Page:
The U.S. Supreme Court is set to rule later this month on the constitutionality of the Defense of Marriage Act (DOMA). The act, signed into law by former President Bill Clinton in 1996, defines marriage to mean "only a legal union between one man and one woman as husband and wife," thus depriving same sex couples who marry in states where it is legal of federal recognition of their marriage. Furthermore, according to Freedom to Marry, this means that same-sex couples are not eligible for "over 1,138...protections and responsibilities afforded to different-sex couples."
The western facade of the Supreme Court building in Washington D.C. proudly proclaims "equal justice under law." But DOMA does not represent equal justice under law. Instead it is a massive, anachronistic misnomer that does not defend marriage itself but rather a narrowly defined and discriminatory concept of marriage that denies equal rights to millions of Americans.
If DOMA were really about defending marriage as an institution, then surely it would be designed to target things such as divorce, adultery, or abusive relationships. But obviously it is not. Instead it simply discriminates against people on the basis of the sex of the person who they marry. As the Washington Post's Joe Davidson notes, the "law is short on words but long on the hurt it has caused." Not even the government is willing to defend the discriminatory law in court, with a "majority-Republican House committee called the Bipartisan Legal Advisory Group (BLAG)" instead stepping up to do so.
According to Freedom to Marry, to date "DOMA has been ruled unconstitutional 10 times in seven different cases." In the case before the Supreme Court, Windsor v. United States, a widow from a same-sex marriage, Edie Windsor, was forced to pay $363,000 in federal taxes on her spouse's inheritance which she would not have had to pay if same sex-marriage had equal federal status. In hearing the case, both the U.S. District Court and the United States Court of Appeals have already ruled that section 3 of DOMA, which defines marriage as between a man and a woman, is unconstitutional. The Supreme Court now has to decide how to rule.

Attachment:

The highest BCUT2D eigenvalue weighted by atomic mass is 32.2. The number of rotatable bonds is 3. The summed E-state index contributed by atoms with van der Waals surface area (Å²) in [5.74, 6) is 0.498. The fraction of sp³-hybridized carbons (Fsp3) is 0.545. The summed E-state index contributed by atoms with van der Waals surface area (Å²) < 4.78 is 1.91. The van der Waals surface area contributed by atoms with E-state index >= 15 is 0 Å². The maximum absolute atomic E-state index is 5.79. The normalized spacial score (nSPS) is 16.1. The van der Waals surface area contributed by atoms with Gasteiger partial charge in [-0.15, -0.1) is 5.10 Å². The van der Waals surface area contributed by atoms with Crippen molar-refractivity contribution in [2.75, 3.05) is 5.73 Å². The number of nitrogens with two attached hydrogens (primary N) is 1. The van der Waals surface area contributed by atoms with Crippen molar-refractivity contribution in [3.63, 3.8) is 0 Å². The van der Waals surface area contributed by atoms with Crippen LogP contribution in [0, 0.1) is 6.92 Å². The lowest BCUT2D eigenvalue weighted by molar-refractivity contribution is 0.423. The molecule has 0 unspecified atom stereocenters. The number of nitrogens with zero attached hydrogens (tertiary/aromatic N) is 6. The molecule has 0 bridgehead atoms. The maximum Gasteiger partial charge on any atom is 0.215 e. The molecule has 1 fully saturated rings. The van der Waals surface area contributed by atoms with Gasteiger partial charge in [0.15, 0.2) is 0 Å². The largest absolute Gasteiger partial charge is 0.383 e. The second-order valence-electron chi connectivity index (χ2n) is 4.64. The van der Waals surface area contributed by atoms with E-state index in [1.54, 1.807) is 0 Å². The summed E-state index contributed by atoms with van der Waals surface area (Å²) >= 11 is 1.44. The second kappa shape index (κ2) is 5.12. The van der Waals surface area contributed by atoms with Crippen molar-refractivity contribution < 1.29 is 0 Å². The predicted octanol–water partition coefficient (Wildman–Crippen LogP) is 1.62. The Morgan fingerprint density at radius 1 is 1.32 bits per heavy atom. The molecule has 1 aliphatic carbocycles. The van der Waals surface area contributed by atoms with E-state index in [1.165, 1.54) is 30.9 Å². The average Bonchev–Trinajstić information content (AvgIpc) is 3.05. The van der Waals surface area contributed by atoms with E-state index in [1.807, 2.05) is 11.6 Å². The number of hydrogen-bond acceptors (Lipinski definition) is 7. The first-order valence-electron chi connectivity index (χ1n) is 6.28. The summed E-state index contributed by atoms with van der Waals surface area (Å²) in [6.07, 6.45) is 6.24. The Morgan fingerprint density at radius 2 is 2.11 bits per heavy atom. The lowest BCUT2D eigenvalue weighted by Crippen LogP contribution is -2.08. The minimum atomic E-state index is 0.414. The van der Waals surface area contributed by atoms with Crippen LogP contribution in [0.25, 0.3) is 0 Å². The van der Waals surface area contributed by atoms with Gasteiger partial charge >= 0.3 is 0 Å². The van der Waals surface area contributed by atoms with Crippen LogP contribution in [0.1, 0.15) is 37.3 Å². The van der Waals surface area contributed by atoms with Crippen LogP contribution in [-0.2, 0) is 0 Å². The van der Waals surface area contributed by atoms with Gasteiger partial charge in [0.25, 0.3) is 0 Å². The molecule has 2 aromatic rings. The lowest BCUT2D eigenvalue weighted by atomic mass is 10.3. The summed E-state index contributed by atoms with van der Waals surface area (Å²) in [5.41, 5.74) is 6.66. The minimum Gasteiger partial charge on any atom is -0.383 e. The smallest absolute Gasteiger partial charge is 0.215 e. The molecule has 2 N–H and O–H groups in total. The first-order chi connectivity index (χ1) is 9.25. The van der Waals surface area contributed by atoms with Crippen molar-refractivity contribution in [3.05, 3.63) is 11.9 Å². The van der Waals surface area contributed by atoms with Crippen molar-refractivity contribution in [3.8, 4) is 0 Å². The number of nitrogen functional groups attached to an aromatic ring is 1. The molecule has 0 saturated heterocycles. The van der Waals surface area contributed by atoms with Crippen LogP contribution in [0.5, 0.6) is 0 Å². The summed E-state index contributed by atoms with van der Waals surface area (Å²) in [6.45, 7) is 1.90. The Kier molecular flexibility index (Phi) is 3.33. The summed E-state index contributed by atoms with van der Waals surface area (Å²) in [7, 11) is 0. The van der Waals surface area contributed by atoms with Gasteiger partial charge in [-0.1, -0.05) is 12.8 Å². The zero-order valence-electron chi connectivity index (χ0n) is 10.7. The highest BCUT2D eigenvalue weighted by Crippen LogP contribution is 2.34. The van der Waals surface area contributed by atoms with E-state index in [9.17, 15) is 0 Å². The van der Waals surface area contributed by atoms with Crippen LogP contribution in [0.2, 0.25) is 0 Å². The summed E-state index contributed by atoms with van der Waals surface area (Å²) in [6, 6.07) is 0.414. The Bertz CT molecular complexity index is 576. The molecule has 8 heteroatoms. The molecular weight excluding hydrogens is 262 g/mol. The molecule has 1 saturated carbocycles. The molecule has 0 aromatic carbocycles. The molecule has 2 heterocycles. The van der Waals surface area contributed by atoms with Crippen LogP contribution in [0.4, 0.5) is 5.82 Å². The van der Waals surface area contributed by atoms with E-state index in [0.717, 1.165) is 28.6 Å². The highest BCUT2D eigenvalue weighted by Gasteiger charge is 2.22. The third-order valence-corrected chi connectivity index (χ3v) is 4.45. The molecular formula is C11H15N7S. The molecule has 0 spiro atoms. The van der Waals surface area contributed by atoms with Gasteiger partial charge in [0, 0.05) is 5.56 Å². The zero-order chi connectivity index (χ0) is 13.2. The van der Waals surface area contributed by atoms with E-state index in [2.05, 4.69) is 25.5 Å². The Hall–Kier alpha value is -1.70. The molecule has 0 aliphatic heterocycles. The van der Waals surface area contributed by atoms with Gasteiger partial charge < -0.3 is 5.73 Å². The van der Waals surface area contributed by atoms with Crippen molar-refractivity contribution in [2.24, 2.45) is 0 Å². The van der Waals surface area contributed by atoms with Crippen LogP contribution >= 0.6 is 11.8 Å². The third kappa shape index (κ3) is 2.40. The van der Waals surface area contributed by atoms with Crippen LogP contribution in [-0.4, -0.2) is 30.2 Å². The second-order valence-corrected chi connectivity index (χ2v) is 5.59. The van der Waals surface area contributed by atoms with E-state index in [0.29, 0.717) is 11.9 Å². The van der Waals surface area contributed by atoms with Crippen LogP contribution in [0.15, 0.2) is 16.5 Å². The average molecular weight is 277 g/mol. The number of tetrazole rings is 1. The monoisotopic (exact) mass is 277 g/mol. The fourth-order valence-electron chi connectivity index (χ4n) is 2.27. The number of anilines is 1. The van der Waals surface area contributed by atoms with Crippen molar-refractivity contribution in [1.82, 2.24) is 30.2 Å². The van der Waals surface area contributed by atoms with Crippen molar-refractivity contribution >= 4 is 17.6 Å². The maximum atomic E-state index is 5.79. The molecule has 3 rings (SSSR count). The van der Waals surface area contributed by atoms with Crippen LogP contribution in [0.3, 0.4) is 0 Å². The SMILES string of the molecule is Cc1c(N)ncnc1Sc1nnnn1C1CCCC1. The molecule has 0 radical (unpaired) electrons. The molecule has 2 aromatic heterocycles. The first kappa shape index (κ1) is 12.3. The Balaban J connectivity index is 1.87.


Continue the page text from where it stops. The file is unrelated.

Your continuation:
If the Supreme Court decides to uphold DOMA or simply throw out the challenge to its constitutionality, it will obviously not be the end the fight for marriage equality. But even if the the court strikes down DOMA as unconstitutional, the fight for marriage equality will not be over either, both in terms of how individual states would react to the decision and in terms of the need to continue to push for wider acceptance of same-sex marriage and gay rights in general.
As Davidson's comment makes clear, this is about much more than just money. It is about taking an important step towards affording same-sex couples the same recognition and same rights as different sex couples. It is about doing what is right. DOMA does not defend marriage, instead it defends discrimination and has no place in a society that professes to uphold "equal justice under law."